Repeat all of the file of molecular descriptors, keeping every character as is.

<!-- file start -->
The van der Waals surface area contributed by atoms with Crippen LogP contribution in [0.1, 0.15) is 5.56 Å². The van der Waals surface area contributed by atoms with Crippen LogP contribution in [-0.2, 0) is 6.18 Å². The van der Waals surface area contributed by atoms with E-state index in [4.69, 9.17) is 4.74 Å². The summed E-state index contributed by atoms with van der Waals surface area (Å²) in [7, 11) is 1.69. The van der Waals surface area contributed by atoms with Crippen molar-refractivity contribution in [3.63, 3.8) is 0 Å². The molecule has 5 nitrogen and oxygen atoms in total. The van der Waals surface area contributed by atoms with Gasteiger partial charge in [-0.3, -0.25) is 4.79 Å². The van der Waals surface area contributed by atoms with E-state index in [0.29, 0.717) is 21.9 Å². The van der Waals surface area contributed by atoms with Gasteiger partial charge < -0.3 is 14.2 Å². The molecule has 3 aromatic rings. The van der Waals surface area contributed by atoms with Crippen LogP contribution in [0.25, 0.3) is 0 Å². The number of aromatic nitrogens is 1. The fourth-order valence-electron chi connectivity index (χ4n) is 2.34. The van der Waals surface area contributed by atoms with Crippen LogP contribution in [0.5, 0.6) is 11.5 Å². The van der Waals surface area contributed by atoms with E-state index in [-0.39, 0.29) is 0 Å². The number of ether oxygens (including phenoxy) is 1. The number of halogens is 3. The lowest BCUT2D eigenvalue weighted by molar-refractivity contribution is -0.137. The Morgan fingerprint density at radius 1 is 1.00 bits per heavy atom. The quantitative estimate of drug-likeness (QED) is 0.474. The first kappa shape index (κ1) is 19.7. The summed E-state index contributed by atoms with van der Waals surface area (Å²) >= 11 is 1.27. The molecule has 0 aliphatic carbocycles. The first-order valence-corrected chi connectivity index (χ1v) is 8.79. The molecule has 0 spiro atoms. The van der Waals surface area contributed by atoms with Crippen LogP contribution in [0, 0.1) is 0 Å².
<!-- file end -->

The van der Waals surface area contributed by atoms with Crippen LogP contribution in [0.1, 0.15) is 5.56 Å². The van der Waals surface area contributed by atoms with Crippen LogP contribution in [-0.2, 0) is 6.18 Å². The van der Waals surface area contributed by atoms with E-state index in [4.69, 9.17) is 4.74 Å². The summed E-state index contributed by atoms with van der Waals surface area (Å²) in [7, 11) is 1.69. The van der Waals surface area contributed by atoms with Crippen molar-refractivity contribution in [3.63, 3.8) is 0 Å². The molecule has 5 nitrogen and oxygen atoms in total. The van der Waals surface area contributed by atoms with Gasteiger partial charge in [-0.3, -0.25) is 4.79 Å². The van der Waals surface area contributed by atoms with E-state index in [0.29, 0.717) is 21.9 Å². The van der Waals surface area contributed by atoms with Gasteiger partial charge < -0.3 is 14.2 Å². The molecule has 3 aromatic rings. The van der Waals surface area contributed by atoms with Crippen LogP contribution in [0.25, 0.3) is 0 Å². The number of aromatic nitrogens is 1. The fourth-order valence-electron chi connectivity index (χ4n) is 2.34. The van der Waals surface area contributed by atoms with Crippen LogP contribution in [0.5, 0.6) is 11.5 Å². The van der Waals surface area contributed by atoms with E-state index in [-0.39, 0.29) is 0 Å². The number of ether oxygens (including phenoxy) is 1. The number of halogens is 3. The lowest BCUT2D eigenvalue weighted by molar-refractivity contribution is -0.137. The Morgan fingerprint density at radius 1 is 1.00 bits per heavy atom. The quantitative estimate of drug-likeness (QED) is 0.474. The first kappa shape index (κ1) is 19.7. The summed E-state index contributed by atoms with van der Waals surface area (Å²) >= 11 is 1.27. The molecule has 0 aliphatic carbocycles. The first-order valence-corrected chi connectivity index (χ1v) is 8.79. The molecule has 0 spiro atoms. The van der Waals surface area contributed by atoms with Crippen LogP contribution in [0, 0.1) is 0 Å².